June 27, 2019
Preliminary results from the July–December 2018 National Health Interview Survey indicate that the number of American homes with only wireless telephones continues to grow.
More than one-half of American homes (57.1%) had only wireless telephones (also known as cellular telephones, cell phones, or mobile phones) during the second half of 2018—an increase of 3.2 percentage points since the second half of 2017.
More than three in four adults aged 25-34 (76.5%), and a similar percentage of adults renting their homes (75.5%), were living in wireless-only households.
June 25, 2019
Source: National Vital Statistics System, Mortality.
June 24, 2019
Approximately 57% of all lightning-related deaths in the U.S. since 1999 have occurred in the South. Source: National Vital Statistics System
June 24, 2019
NCHS released a report that presents the final 2017 data on U.S. deaths, death rates, life expectancy, infant mortality, and trends, by selected characteristics such as age, sex, Hispanic origin and race, state of residence, and cause of death.
- In 2017, a total of 2,813,503 deaths were reported in the United States.
- The age-adjusted death rate was 731.9 deaths per 100,000 U.S. standard population, an increase of 0.4% from the 2016 rate.
- Life expectancy at birth was 78.6 years, a decrease of 0.1 year from the 2016 rate.
- Life expectancy decreased from 2016 to 2017 for non-Hispanic white males (0.1 year) and non-Hispanic black males (0.1), and increased for non-Hispanic black females (0.1).
- Age-specific death rates increased in 2017 from 2016 for age groups 25–34, 35–44, and 85 and over, and decreased for age groups under 1 and 45–54.
- The 15 leading causes of death in 2017 remained the same as in 2016 although, two causes exchanged ranks.
- Chronic liver disease and cirrhosis, the 12th leading cause of death in 2016, became the 11th leading cause of death in 2017, while Septicemia, the 11th leading cause of death in 2016, became the 12th leading cause of death in 2017.
- The infant mortality rate, 5.79 infant deaths per 1,000 live births in 2017, did not change significantly from the rate of 5.87 in 2016.
NCHS also released the 2017 U.S. Life Tables and Leading Causes of Death Reports.
June 21, 2019
During 2004–2017, the death rate from diabetes mellitus as underlying or contributing cause among adults aged 65 years or older decreased from 477.5 per 100,000 in 2004 to 418.1 in 2017.
Throughout this period, the death rate was highest among non-Hispanic black adults and lowest among non-Hispanic white adults.
During 2004–2017, the death rate decreased from 438.3 per 100,000 to 391.1 among non-Hispanic white adults, from 602.0 to 485.7 among Hispanic adults, and from 804.3 to 607.0 among non-Hispanic black adults.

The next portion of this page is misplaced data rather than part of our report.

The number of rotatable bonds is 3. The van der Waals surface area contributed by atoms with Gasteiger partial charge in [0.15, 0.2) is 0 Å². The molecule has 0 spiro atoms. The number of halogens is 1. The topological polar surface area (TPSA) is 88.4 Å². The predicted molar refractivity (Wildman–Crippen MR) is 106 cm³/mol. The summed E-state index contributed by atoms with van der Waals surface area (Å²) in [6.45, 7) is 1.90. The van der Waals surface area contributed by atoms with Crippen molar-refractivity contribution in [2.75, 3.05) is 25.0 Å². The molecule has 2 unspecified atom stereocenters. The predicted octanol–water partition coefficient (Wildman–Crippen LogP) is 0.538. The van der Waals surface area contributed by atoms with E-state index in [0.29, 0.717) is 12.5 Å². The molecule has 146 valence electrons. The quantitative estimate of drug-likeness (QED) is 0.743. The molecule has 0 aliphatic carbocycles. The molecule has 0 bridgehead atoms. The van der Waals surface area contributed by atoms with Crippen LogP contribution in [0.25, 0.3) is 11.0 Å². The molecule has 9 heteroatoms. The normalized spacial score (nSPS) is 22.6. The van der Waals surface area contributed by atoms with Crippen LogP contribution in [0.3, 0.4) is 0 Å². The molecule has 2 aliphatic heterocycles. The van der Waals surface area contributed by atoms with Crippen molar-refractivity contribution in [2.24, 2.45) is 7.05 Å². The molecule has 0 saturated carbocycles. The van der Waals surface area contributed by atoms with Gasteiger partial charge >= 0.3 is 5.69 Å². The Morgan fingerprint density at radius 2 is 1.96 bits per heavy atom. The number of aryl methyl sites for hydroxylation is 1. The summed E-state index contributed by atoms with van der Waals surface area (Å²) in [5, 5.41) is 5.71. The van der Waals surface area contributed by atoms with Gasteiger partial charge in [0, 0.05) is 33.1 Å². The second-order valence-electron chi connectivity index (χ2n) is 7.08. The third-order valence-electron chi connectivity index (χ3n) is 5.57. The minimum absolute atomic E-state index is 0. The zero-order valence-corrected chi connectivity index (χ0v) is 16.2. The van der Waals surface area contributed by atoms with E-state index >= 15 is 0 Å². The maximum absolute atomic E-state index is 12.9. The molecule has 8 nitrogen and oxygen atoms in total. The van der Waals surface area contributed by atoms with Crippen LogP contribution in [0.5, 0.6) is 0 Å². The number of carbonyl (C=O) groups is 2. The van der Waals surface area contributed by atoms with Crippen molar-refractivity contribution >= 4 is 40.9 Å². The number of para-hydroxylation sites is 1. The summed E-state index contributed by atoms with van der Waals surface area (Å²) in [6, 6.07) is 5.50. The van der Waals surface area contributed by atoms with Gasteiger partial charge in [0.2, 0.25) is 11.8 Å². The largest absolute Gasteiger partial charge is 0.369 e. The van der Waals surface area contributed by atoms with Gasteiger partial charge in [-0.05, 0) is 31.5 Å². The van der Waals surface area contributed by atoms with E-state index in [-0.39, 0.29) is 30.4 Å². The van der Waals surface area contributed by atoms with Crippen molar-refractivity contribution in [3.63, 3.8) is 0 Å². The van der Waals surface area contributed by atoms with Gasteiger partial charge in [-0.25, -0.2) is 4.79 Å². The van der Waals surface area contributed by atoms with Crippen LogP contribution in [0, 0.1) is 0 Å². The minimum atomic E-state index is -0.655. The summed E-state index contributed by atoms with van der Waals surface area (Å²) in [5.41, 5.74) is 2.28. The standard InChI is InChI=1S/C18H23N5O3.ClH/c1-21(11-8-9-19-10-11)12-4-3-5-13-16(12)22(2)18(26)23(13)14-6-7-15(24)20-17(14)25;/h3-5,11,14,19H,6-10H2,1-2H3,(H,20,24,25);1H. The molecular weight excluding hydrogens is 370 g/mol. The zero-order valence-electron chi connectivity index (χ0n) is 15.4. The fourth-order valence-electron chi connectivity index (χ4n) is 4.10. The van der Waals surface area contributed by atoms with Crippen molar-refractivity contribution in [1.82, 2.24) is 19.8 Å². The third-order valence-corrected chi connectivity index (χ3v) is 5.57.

Source: National Vital Statistics System, 2004–2017. https://www.cdc.gov/nchs/nvss/deaths.htm.
June 14, 2019
In 2017, the age-adjusted prostate cancer death rate among all males was 18.7 per 100,000, down from 31.3 in 1999.
During 1999–2017, non-Hispanic black males had the highest prostate cancer death rate. In 2017, the rate for non-Hispanic black males was 36.8, compared with 17.8 for non-Hispanic white males and 15.4 for Hispanic males.
Source: National Vital Statistics System, Mortality, 1999–2017. https://wonder.cdc.gov/ucd-icd10.html.
June 11, 2019
NCHS has released its latest quarterly data on provisional mortality rates in the U.S. for several leading causes of death. This data set features the first estimated (provisional) death rates for full-year 2018 for disease-related leading causes of death. Full-year 2018 provisional death rates for external causes of death such as drug overdoses, homicide, firearm mortality, and suicide will not yet be available in this quarterly release.
Also, this quarterly release of data features only death rates (the number of deaths per 100,000 population) and not whole numbers of deaths.
This data is available on an interactive online dashboard at the following address: https://www.cdc.gov/nchs/nvss/vsrr/mortality-dashboard.htm.
June 7, 2019
The percentage of adults aged 18 years or older who had lost all of their upper and lower natural teeth decreased from 9.3% in 2000 to 7.0% in 2017, and this pattern was consistent in each age group shown.
Complete tooth loss declined from 2.9% to 2.3% among adults aged 18–44 years, from 10.1% to 6.5% among adults aged 45–64 years, from 25.6% to 14.2% among adults aged 65–74 years, and from 34% to 24.9% among adults aged 75 years or older.
SOURCE: Summary Health Statistics for U.S. Adults: National Health Interview Survey, 2000. https://www.cdc.gov/nchs/data/series/sr_10/sr10_215.pdfpdf icon. Tables of Summary Health Statistics, 2017. https://ftp.cdc.gov/pub/Health_Statistics/NCHS/NHIS/SHS/2017_SHS_Table_A-6.pdfpdf icon.